When speed has reached 80%, the complete cycle stop and also after 50 msec, the output of 15 will go low. Pulses of 0.5 sec will be generated at input of U1 and motor can restart only if its speed falls below 20% of the max speed.
The switching system comprising a first winding subsystem or main winding M across (A, B) and a second winding subsystem or auxiliary winding (AUX) across (A, C).
A power supply circuit (401) is connected to main winding (A, B) to supply power to switching system.
The switching system further comprising a control circuit (402) comprising a first control means, a second control means, a third control means, and a time delay hysteresis inducement means as described with the help of
A zero-crossing detector circuit (403) connected to said control circuit for capacitor charging and discharging, there by increasing the life of the capacitor and reducing the current spikes and therefore reducing electromagnetic emission.
A triggering circuit (404) coupled to the control circuit (402) for triggering a regulating device to thereby for triggering a regulating device to thereby generate an output for facilitating the commencement and completion of the start operation of said electrical motor.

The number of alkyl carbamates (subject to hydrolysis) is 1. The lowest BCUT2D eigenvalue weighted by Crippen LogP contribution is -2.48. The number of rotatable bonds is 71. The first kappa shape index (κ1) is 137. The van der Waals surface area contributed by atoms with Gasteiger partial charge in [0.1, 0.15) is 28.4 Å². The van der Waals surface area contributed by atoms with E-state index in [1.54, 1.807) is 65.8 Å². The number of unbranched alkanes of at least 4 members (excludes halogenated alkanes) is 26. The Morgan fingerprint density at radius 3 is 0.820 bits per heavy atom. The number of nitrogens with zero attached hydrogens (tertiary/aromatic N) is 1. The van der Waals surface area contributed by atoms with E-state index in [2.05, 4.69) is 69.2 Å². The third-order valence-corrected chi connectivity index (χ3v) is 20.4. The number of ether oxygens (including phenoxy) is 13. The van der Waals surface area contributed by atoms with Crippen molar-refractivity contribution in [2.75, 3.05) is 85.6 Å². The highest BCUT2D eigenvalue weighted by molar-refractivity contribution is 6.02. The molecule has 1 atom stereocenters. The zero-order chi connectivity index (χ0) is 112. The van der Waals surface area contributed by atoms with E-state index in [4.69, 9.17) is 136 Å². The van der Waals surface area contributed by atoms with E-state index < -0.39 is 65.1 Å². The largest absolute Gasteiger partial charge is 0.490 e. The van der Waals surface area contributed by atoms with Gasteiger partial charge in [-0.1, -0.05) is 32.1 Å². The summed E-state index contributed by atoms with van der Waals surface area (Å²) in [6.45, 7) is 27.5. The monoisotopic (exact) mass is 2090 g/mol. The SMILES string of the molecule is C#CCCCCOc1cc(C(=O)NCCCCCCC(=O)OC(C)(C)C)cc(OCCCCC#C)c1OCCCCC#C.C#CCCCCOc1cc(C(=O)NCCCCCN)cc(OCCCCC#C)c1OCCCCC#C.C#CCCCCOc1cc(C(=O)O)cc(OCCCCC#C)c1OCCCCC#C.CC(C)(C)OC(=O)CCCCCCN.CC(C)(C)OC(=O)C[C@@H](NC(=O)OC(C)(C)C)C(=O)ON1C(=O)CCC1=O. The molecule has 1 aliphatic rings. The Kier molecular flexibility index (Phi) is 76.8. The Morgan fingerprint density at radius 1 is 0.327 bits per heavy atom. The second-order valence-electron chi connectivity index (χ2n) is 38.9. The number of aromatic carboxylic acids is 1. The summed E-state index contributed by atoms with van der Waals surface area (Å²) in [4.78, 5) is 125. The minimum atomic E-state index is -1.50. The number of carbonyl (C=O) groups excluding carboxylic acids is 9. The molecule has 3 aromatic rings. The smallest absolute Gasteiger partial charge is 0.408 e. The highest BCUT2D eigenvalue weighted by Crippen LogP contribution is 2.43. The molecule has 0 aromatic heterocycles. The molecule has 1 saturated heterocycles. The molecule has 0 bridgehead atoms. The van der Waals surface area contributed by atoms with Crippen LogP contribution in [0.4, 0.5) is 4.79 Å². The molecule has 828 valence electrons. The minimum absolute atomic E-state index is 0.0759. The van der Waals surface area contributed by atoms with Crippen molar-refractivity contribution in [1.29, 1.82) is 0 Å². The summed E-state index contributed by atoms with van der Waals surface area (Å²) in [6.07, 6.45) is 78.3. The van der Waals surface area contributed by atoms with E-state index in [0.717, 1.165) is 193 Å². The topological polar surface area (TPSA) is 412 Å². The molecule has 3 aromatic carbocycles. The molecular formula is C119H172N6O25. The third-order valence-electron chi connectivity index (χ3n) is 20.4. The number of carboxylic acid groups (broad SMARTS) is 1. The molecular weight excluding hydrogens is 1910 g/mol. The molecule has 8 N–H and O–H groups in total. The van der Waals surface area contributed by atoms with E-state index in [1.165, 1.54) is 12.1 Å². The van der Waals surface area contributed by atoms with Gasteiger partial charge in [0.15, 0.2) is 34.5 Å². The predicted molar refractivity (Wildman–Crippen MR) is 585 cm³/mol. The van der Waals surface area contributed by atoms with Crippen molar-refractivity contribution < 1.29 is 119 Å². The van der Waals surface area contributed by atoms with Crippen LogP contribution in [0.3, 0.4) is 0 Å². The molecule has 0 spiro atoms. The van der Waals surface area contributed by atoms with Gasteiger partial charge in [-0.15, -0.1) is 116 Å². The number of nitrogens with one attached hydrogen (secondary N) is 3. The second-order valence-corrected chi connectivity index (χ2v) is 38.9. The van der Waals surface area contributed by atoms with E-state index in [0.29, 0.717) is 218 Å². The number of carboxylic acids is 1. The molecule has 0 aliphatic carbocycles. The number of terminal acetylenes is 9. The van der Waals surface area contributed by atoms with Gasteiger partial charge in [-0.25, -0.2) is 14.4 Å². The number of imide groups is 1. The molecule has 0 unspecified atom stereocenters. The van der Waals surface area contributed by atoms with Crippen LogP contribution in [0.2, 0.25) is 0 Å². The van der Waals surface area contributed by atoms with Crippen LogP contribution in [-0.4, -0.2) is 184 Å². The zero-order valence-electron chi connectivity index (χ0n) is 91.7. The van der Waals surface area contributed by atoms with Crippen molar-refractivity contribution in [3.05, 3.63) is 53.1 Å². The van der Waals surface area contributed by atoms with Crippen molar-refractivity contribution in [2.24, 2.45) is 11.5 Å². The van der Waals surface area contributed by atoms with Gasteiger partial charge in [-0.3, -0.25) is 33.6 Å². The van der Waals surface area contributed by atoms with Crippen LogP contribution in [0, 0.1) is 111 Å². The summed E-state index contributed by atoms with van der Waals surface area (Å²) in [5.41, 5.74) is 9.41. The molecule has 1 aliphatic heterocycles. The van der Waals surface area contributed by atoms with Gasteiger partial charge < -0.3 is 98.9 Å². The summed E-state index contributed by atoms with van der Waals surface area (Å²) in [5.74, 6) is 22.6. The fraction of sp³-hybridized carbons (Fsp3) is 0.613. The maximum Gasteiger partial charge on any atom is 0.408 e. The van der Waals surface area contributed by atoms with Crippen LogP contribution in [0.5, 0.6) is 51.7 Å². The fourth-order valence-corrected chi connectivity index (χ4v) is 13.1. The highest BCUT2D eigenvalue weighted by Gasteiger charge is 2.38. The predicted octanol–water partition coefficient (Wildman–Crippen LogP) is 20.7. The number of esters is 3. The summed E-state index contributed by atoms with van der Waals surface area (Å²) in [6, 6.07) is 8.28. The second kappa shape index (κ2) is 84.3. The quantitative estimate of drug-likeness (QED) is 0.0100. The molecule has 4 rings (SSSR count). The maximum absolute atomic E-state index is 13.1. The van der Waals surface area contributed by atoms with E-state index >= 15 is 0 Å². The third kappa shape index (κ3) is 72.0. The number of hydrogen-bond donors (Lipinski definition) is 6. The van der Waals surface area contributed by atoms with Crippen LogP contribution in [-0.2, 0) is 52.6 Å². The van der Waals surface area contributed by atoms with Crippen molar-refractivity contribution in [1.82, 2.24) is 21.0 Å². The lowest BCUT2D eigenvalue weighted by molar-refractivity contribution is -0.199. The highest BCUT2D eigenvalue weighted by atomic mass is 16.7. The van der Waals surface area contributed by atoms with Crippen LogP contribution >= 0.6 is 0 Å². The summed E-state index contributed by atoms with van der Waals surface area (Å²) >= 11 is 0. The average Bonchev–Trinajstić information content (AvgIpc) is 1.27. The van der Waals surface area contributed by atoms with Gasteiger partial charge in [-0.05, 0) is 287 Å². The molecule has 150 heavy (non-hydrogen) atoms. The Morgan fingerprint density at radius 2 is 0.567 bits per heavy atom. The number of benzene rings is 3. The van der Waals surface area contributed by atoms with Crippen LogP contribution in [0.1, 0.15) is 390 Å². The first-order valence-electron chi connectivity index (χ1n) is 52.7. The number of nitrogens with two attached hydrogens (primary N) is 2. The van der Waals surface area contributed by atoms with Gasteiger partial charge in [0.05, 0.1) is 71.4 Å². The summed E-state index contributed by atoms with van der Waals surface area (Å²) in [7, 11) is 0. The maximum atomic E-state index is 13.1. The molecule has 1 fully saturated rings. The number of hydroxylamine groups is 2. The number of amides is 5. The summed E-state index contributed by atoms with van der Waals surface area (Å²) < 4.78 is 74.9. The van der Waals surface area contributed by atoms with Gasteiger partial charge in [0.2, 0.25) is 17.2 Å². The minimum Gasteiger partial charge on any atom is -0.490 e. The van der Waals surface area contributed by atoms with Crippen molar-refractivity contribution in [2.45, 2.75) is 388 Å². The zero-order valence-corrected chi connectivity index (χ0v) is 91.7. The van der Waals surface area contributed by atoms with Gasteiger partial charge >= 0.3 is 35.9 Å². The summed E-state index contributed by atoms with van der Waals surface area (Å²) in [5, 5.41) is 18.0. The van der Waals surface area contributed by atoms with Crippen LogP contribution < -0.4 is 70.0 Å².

A electronic switch (405) is connected to the controller circuit for commencement and completion of the start operation of said electrical motor.
It recognized that various equivalents, alternatives and modifications are possible within the scope of the appended claims.
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|U.S. Classification||318/400.11, 318/727, 318/400.35, 318/400.41, 318/738, 318/817|
|Cooperative Classification||H02P1/42, H02P1/44|
|European Classification||H02P1/44, H02P1/42|
|Sep 6, 2013||REMI||Maintenance fee reminder mailed|
|Jan 26, 2014||LAPS||Lapse for failure to pay maintenance fees|
|Mar 18, 2014||FP||Expired due to failure to pay maintenance fee|
Effective date: 20140126